Thursday Doors–Seattle Skyscrapers

Alaska Building Mailbox

Original letter box in the Alaska Building

I spent a big chunk of last week in Seattle, Washington and, as you might expect, I took a lot of pictures. I took a lot of pictures of doors, but it’s going to take me a while to sort through and organize them into the one or two collections of “Seattle Doors” that I can feature here later on in the year.

As soon as I saw the letter box in the lobby of my hotel, I knew it was going to be the door I would feature. I worked for the Post Office for a few summers and I actually had to empty one of these boxes on my route. As it turns out, the Alaska Building was Seattle’s first skyscraper. It’s now a Courtyard, and sadly, it has the most uninteresting sliding glass door ever made.

I lived in Seattle from September 1978 until July 1981. I always thought that the Smith Tower had been Seattle’s first skyscraper. I only discovered my error while visiting the observation deck of Seattle’s current tallest building, Columbia Center.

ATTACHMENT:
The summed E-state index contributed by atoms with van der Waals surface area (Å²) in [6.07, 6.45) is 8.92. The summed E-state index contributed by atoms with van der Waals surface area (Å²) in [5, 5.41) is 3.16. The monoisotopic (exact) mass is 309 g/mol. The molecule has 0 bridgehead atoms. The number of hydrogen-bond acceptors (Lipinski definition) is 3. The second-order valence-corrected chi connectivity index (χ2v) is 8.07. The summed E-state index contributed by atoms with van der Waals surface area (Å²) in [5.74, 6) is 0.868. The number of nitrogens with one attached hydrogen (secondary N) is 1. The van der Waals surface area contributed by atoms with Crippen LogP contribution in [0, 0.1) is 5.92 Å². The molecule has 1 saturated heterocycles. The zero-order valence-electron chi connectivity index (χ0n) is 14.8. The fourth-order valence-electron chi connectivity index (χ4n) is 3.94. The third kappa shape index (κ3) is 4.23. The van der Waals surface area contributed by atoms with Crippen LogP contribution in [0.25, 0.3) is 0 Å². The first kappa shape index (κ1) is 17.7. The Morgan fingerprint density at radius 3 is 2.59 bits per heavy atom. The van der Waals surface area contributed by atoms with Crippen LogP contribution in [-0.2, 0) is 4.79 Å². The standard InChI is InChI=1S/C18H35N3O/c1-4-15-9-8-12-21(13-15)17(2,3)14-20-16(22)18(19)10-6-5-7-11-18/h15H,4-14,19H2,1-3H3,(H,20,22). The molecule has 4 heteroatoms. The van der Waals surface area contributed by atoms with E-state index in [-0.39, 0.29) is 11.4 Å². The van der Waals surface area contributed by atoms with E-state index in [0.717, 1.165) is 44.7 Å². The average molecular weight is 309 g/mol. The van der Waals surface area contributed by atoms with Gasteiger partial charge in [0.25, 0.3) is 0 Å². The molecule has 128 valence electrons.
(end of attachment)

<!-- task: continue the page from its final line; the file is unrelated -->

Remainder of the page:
King Street Station

King Street Station and Tower

The Alaska Building is accepted as the first steel frame skyscraper in Seattle. It was the tallest building for a brief span of two years (1904-1906). At 14 floors, it towered over the six-story Pioneer Building, but it quickly lost the title to the eight-story King Street Station. That’s not a typo, although I should have said the King Street Station Tower.

I think the designation of “tallest” should be based on the practical aspects of the building. The King Street Station has a tall tower protruding from a relatively short building. Much the way today’s “tallest” of tall buildings often claim their height from the top of an antennae, I think the tall-thing-added-onto-my-building is kind of gaming it.

The Smith Tower, with 38 floors in a functional tower-like section, held the designation as tallest building for about 55 years and recently celebrated its 100th birthday. You should check out the building’s website for a cool skyline comparison from 1914 to 2014. The Smith Tower was the tallest office building west of the Mississippi River until 1931 and was the tallest “structure” on the west coast until the Space Needle was built in 1962.